stationary and the stock was passed over it. A novel idea? Not really.
Everyone knows about the Cooper’s jointer. A behemoth plane
that came in different sizes up to 6’ in length with up to 4” wide blades. Some
of these monsters tipped the scales at 125 pounds or more. Some were equipped
with clamps to clamp one end to the bench and others were fitted with legs on
one end. Whichever style, the blade’s edge always pointing towards the high
end. The cooper would pass the stock over the plane to get an even fit,
although not necessarily a tight fit.
To explain my comment, “not necessarily a tight fit”, there
was a fellow who was rebuilding his wood boat at the same time I was rebuilding
mine. As the boats were very similar, we used to compare notes. One day I
noticed how tight he was setting his bottom planks together and mentioned that
he should leave a small space, about a 1/16th of an inch between
them. It was the last time he really talked to me as he thought I didn’t have a
clue what I was talking about.
When it was time for him to float, I quietly mentioned to my
wife that we should keep an eye on it over the next 48 hours as I felt it was
going to sink. Sure enough, the next day, the alarms were sounded and there was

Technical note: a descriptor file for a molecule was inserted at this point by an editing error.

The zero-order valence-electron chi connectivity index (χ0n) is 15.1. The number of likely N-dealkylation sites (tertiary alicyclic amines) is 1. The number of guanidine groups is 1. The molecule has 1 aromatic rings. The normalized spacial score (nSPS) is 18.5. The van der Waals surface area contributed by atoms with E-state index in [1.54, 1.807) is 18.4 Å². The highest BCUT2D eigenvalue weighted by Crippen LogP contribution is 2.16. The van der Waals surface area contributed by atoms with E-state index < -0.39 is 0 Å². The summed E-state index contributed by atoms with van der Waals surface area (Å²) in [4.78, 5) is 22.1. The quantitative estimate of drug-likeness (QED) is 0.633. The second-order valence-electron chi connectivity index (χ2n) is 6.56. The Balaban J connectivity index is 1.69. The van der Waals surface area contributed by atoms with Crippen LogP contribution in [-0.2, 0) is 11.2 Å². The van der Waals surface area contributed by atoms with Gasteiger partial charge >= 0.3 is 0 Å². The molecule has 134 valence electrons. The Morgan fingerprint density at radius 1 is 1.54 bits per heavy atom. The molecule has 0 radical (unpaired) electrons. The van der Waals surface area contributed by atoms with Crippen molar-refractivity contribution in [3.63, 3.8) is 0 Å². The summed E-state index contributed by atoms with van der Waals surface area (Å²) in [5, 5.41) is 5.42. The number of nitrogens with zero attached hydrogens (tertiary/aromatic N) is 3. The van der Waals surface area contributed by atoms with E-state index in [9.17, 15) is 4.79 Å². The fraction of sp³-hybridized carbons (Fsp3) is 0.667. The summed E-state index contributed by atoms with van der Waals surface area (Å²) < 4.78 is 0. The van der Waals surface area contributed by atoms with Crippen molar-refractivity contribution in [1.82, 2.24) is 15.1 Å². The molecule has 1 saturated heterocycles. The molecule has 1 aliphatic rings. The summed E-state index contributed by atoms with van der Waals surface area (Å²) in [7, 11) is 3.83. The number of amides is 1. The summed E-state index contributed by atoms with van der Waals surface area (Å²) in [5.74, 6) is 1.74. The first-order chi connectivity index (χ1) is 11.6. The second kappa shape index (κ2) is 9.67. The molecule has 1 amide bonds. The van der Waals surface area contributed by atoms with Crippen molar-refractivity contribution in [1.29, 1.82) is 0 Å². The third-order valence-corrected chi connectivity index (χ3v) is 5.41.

a big rush to get the boat lifted out of the water, not a task that can be done
quickly with a 40-foot boat. They managed, and I give the guy credit because he
came around the next day and apologized to me for thinking I was an idiot.
The bottoms of these boats are planked with 1-inch thick by
6 to 8-inch wide mahogany. When mahogany gets wet, it expands, as does all
wood, but mahogany expands much more than others. It is the reason they use it
to make boats. The mahogany expands, forcing the edges of the planks together tightly
to make a watertight hull. Because this guy didn’t leave any allowance for that
expansion, the planks expanded and with nowhere to go, they sprung their
fasteners and opened huge gaps in the hull.
The cooper’s jointer wasn’t the only tool made that remained
stationary. The lowly Spill plane was another. Often fixed to a bench or
hearth, stock is pushed across its blade to produce tightly coiled shavings
that were used to light the fires for cooking and heat.
One feature of old wooden planes that isn’t acknowledged
much these days are the jigs and soles of some of the specialty planes. When using
a Slat plane, the rough sized stock was placed in a trough that was attached to